boiling. The original quartz and chalcedony banding is sometimes partially destroyed by
recrystallization (Adams, 1920). This type of quartz can contain useful primary and
secondary fluid inclusions. Cockade texture is a primary depositional feature that is
confined to breccia zones, where rock fragments are surrounded by concentric crusts of
quartz (Fig. 7M) (Adams, 1920; Dong et al., 1995). This occurrence of quartz, which is
uncommon in the Veta Madre, can contain useful primary and secondary fluid inclusions.
Moss texture silica has an origin similar to that of colloform silica, except that it occurs
as isolated spheres rather than in continuous bands (Adams, 1920) (Fig. 7N), giving it an
appearance that is similar to moss vegetation (Dong et al., 1995). This texture is produced
by surface tension affects when silica gel nucleates on impurities suspended in solution.
This type of silica contains no useful fluid inclusions. Comb texture quartz (Fig. 7O) is a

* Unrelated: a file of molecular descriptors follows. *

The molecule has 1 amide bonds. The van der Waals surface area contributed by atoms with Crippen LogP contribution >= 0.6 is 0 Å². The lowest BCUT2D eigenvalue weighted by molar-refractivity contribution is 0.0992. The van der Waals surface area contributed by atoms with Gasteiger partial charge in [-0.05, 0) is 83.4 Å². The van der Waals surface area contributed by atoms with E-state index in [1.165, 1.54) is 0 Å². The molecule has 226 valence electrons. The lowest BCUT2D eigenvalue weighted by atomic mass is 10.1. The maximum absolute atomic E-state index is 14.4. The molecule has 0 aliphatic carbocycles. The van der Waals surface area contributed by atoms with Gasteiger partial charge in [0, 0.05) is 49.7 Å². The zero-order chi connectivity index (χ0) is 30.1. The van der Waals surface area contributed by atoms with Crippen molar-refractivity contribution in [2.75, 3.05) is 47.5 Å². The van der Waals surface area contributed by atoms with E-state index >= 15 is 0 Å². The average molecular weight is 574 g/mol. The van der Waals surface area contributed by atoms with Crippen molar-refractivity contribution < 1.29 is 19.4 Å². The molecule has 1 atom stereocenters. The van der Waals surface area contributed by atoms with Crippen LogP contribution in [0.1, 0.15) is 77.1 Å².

primary depositional texture that was observed in a few samples. This texture is
characterized by coarse, imperfect, euhedral crystals growing into open space
perpendicular to the vein walls (Adams, 1920). This type of quartz often contains
numerous microfractures that contain secondary fluid inclusions (Bodnar et al., 1985).
The ghost-sphere texture is a replacement texture of fine grained, anhedral to spherical
crystals that is similar to moss texture when observed under the microscope with
uncrossed polars (Adams, 1920). However, under crossed polars this type of silica shows
a jigsaw texture (Fig. 7R). This type of silica contains no useful primary fluid inclusions,
but secondary inclusions may provide information concerning later conditions.
As noted previously, boiling has been linked to metal deposition in precious metal
systems (Buchanan, 1979; Roedder, 1984; Bodnar et al., 1985; Brown, 1986; Simmons
and Christenson, 1994; Andre-Mayer et al., 2002; Etoh et al., 2002), and many of the